Gas hydrate studies are attracting attention of many researchers as an innovative, economic and environmentally friendly technology when it is applied to CO2 capture, transport, and storage. In this study, we investigated whether CO2 hydrate shows the self-preservation effect or not, that is the key property for developing a novel CO2 transport/storage method. Especially the degree of self-preservation effect for CO2 hydrate was studied according to the particle size of CO2 hydrate samples. We prepared three kinds of CO2 hydrate samples varying their particle diameter as millimeter, micron and nano size and measured their change of weight at -15 - -30 .deg. C under atmospheric pressure during 3 weeks. According to our experimental result, the lower temperature, larger particle size, and compact structure for higher density are the better conditions for obtaining self-preservation effect

  5. Release behavior of metallic fission products from pyrocarbon-coated uranium-dioxide particles at extremely high temperatures

    Energy Technology Data Exchange (ETDEWEB)

    Hayashi, Kimio; Fukuda, Kousaku (Japan Atomic Energy Research Inst., Tokai, Ibaraki (Japan). Tokai Research Establishment)

    1990-04-01

    Uranium-dioxide particles coated by pyrocarbon (BISO), which were irradiated at 1,300 {approx} 1,400degC to burnups of ca. 1% FIMA, were heated isochronally and isothermally at temperatures between 1,600 and 2,300degC. Release fractions of {sup 137}Cs, {sup 155}Eu and {sup 106}Ru were larger than 10{sup -2} after heating at 2,000degC for 2 h; the results were in contrast to much smaller release fractions from TRISO particles with intact silicon-carbide (SiC) coating. The release of {sup 137}Cs and {sup 144}Ce from the BISO particle was controlled by diffusion in the dense pyrocarbon layer at temperatures between 1,600 and 2,300degC, while that of {sup 155}Eu and {sup 106}Ru was controlled by diffusion in the fuel kernel above 1,800degC. These results can be used as reference data on release behavior of the fission products from TRISO particles with defective SiC layers. (author).

  6. Release behavior of metallic fission products from pyrocarbon-coated uranium-dioxide particles at extremely high temperatures

    International Nuclear Information System (INIS)

    Uranium-dioxide particles coated by pyrocarbon (BISO), which were irradiated at 1,300 ∼ 1,400degC to burnups of ca. 1% FIMA, were heated isochronally and isothermally at temperatures between 1,600 and 2,300degC. Release fractions of 137Cs, 155Eu and 106Ru were larger than 10-2 after heating at 2,000degC for 2 h; the results were in contrast to much smaller release fractions from TRISO particles with intact silicon-carbide (SiC) coating. The release of 137Cs and 144Ce from the BISO particle was controlled by diffusion in the dense pyrocarbon layer at temperatures between 1,600 and 2,300degC, while that of 155Eu and 106Ru was controlled by diffusion in the fuel kernel above 1,800degC. These results can be used as reference data on release behavior of the fission products from TRISO particles with defective SiC layers. (author)

  7. Fundamental study of single biomass particle combustion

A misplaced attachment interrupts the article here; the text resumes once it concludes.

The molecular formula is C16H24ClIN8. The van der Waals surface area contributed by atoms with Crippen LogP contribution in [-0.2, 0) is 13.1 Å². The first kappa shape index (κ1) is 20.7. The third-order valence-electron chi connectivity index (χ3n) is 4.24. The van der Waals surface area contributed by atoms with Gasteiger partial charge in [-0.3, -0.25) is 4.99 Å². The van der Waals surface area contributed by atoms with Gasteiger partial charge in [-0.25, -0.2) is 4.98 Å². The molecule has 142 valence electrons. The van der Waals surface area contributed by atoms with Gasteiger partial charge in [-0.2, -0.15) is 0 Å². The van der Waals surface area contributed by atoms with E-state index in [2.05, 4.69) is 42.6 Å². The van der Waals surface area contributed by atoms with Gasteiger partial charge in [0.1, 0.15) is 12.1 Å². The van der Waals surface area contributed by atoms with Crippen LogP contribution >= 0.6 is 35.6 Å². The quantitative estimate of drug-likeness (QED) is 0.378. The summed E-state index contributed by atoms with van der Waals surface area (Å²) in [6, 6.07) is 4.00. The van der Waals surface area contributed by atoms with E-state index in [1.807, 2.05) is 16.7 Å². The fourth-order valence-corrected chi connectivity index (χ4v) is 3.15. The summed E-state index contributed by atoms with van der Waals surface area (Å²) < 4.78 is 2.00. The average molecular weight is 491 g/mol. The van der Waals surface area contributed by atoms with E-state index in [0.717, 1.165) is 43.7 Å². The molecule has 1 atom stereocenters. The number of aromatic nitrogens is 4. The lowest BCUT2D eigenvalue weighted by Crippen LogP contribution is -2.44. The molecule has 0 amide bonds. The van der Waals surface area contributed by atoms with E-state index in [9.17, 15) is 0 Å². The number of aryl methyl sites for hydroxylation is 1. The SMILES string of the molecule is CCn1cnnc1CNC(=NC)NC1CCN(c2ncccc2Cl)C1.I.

Energy Technology Data Exchange (ETDEWEB)

    Momeni, M.

    2013-06-01

    This thesis is a comprehensive study of single biomass particle combustion. The effect of particle shape and size and operating conditions on biomass conversion characteristics were investigated experimentally and theoretically. The experimental samples were divided in two groups: particles with regular shapes (spheres and cylinders) and particles with irregular shapes (almost flake-like). A CAMSIZER analyser (Retsch Technology GMBH) was used to determine the size and shape of the particles via Dynamical Digital Image Processing. The experiments were performed in a single particle reactor under well-defined conditions, and the complete combustion processes were recorded as video sequences by a CCD camera installed in the set-up. One of the project objectives is to simulate conditions reasonably close to the conditions in a power plant boiler, i.e., reasonably high temperatures (up to 1600 deg. C) and varying oxygen concentrations in the 5 to 20% range. A one-dimensional mathematical model was used to simulate all the intraparticle conversion processes (drying, recondensation, devolatilisation, char gasification/oxidation and heat/mass/momentum transfer) within single particles of different shapes and size under various conditions. The model also predicts the flame layer domain of a single particle. The model was validated by experimental results under different conditions; good agreement between the model predictions and the experimental data was observed. Both the experimental and modelling results showed that cylindrical particles lose mass faster than spherical particles of a similar volume (mass) and that the burnout time is reduced by increasing the particle aspect ratio (surface area to volume ratio). Very similar conversion times were observed for cylindrical particles with nearly identical surface area to volume ratios. Similar conversion times were also observed for two size classes of pulverised particles (with irregular shapes) made from the same type of

  8. Experimental investigations on the migrational behaviour of silver in coated particle fuel for high-temperature reactors

    International Nuclear Information System (INIS)

    The migrational behaviour of silver in the coated particle fuel proposed for High-Temperature Reactors, is investigated experimentally. Data are described in the framework of the diffusion model. The diffussion coefficients are derived from the experimental data by a nonlinear least squares fit procedure. The experimental procedures and the theoretical calculations to analyse the data are described extensively. Arrhenius lines are presented for U(Th)-02, PyC and Sic. The silver release in advanced High-Temperature Reactors is prognosticated based on the measured data. (orig./HP)